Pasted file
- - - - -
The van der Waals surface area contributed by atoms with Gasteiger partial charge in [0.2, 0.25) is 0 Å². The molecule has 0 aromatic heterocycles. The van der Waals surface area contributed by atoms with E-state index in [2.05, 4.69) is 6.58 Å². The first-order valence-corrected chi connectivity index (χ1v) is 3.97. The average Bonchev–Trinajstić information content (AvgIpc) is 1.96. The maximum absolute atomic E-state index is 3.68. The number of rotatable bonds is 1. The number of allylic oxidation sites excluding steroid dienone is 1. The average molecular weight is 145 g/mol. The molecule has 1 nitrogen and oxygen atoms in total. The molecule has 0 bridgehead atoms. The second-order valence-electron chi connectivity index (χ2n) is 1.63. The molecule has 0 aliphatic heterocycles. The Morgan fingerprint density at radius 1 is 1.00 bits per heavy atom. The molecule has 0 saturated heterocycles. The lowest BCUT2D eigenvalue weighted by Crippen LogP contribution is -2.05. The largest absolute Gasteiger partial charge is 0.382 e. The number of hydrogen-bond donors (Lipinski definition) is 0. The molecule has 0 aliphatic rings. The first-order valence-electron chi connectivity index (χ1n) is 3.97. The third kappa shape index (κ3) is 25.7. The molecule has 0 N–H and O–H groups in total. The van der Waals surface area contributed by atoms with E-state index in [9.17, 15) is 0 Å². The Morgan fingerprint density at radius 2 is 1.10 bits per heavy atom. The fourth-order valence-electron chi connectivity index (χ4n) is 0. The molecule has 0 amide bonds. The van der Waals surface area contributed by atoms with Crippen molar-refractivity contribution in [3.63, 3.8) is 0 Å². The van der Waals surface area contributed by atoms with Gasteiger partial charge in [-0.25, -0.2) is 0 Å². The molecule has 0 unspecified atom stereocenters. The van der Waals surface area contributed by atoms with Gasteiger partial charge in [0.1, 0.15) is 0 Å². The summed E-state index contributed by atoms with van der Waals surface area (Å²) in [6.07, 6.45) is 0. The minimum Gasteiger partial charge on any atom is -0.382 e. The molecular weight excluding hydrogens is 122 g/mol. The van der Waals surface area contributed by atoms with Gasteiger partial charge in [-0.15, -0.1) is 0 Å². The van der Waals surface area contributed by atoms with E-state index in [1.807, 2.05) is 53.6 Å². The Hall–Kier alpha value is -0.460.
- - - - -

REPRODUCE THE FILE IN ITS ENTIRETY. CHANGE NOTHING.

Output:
The van der Waals surface area contributed by atoms with Gasteiger partial charge in [0.2, 0.25) is 0 Å². The molecule has 0 aromatic heterocycles. The van der Waals surface area contributed by atoms with E-state index in [2.05, 4.69) is 6.58 Å². The first-order valence-corrected chi connectivity index (χ1v) is 3.97. The average Bonchev–Trinajstić information content (AvgIpc) is 1.96. The maximum absolute atomic E-state index is 3.68. The number of rotatable bonds is 1. The number of allylic oxidation sites excluding steroid dienone is 1. The average molecular weight is 145 g/mol. The molecule has 1 nitrogen and oxygen atoms in total. The molecule has 0 bridgehead atoms. The second-order valence-electron chi connectivity index (χ2n) is 1.63. The molecule has 0 aliphatic heterocycles. The Morgan fingerprint density at radius 1 is 1.00 bits per heavy atom. The molecule has 0 saturated heterocycles. The lowest BCUT2D eigenvalue weighted by Crippen LogP contribution is -2.05. The largest absolute Gasteiger partial charge is 0.382 e. The number of hydrogen-bond donors (Lipinski definition) is 0. The molecule has 0 aliphatic rings. The first-order valence-electron chi connectivity index (χ1n) is 3.97. The third kappa shape index (κ3) is 25.7. The molecule has 0 N–H and O–H groups in total. The van der Waals surface area contributed by atoms with E-state index in [9.17, 15) is 0 Å². The Morgan fingerprint density at radius 2 is 1.10 bits per heavy atom. The fourth-order valence-electron chi connectivity index (χ4n) is 0. The molecule has 0 amide bonds. The van der Waals surface area contributed by atoms with Crippen molar-refractivity contribution in [3.63, 3.8) is 0 Å². The van der Waals surface area contributed by atoms with Gasteiger partial charge in [-0.25, -0.2) is 0 Å². The molecule has 0 unspecified atom stereocenters. The van der Waals surface area contributed by atoms with Gasteiger partial charge in [0.1, 0.15) is 0 Å². The summed E-state index contributed by atoms with van der Waals surface area (Å²) in [6.07, 6.45) is 0. The minimum Gasteiger partial charge on any atom is -0.382 e. The molecular weight excluding hydrogens is 122 g/mol. The van der Waals surface area contributed by atoms with Gasteiger partial charge in [-0.15, -0.1) is 0 Å². The van der Waals surface area contributed by atoms with E-state index in [1.807, 2.05) is 53.6 Å². The Hall–Kier alpha value is -0.460.